Abby AllingComment

EVOO: Extra Virgin Olive Oil

Abby AllingComment
EVOO: Extra Virgin Olive Oil

Have you heard the truth about extra virgin olive oil? Have you ever had extra virgin olive oil? Do you cook with extra virgin olive oil? Maybe you just think you do. That was me, before getting weirdly but satisfyingly obsessed with extra. virgin. olive. oil. 

This isn't a recipe, but since it's about food (like my life) I found it fitting to add some quick tips here about purchasing extra virgin olive oil and where to learn more! 

 "Extra Virgin" is the highest standard of olive oil, and should only be used on the labels of olive oils that are PERFECT. However in real life that's rarely the case, especially in the United States where it's perfectly legal to label a rancid and chemically processed oil that may not even be from olives as "Extra Virgin Olive Oil." That's like slapping a sticker that says "grand cru" on a box of Franzia. 

When purchasing EVOO look for a harvest date. Real EVOO will include a harvest date, the northern hemisphere (Italy, Spain, Greece, California) harvests in the Fall. The Southern Hemisphere (Chili, Australia, New Zealand) harvests in the Spring.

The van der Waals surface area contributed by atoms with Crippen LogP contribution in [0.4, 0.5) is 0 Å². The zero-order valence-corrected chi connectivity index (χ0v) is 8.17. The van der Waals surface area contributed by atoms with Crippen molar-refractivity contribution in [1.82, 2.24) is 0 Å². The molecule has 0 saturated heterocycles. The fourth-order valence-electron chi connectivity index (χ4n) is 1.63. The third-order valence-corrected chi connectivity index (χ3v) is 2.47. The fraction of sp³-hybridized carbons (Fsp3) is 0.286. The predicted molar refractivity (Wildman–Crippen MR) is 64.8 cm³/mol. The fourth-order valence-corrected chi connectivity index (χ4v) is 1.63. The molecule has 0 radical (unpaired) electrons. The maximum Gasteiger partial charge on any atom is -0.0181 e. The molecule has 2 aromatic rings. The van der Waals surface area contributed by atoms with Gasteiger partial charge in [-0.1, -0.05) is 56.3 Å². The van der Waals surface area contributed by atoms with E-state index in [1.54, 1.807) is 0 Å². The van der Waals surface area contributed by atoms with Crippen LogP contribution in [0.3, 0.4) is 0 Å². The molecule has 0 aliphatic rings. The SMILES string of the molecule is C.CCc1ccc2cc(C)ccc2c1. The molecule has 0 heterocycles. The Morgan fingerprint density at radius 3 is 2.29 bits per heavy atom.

Once opening a bottle of EVOO use it within 6 weeks. If it's unopened I highly recommend using it within 6 months of the harvest date. 

Yes, real EVOO is more expensive. But it goes back to the idea that your dollar is a vote, and these small olive oil producers need support NOW before real EVOO is lost forever. The flavor is  better, plus it's so much better for you. All of those health benefits from olive oil, are only in unrefined real extra virgin olive oil. 

Don't heat your good EVOO. Exposing the oil to high temperatures makes it like the unspecified olive oil you pick up in the grocery store. 


Read this book: Extra Virginity: The Sublime and Scandalous World of Olive Oil by Tom Mueller
and check out the author's slightly glitchy yet informative website here:

Find a olive oil tasting! Because yes there is a huge difference between Trader Joe's brand olive oil and extra virgin olive oil. 

Shop online. It can be very difficult to find good EVOO at your grocery store. The California brand is a good option but the taste never quite measures up to specialty bottles I've found online. I use (sometimes they even have sales) just you know, avoid truffle oil, because there's no such thing. 

What about other oils? When asking myself this question I just like to think of how oily/fatty the food is that the oil is claiming to be extracted from. Can they cold press it to make oil? Hot press it? Add all the chemicals to refine it? You get the idea.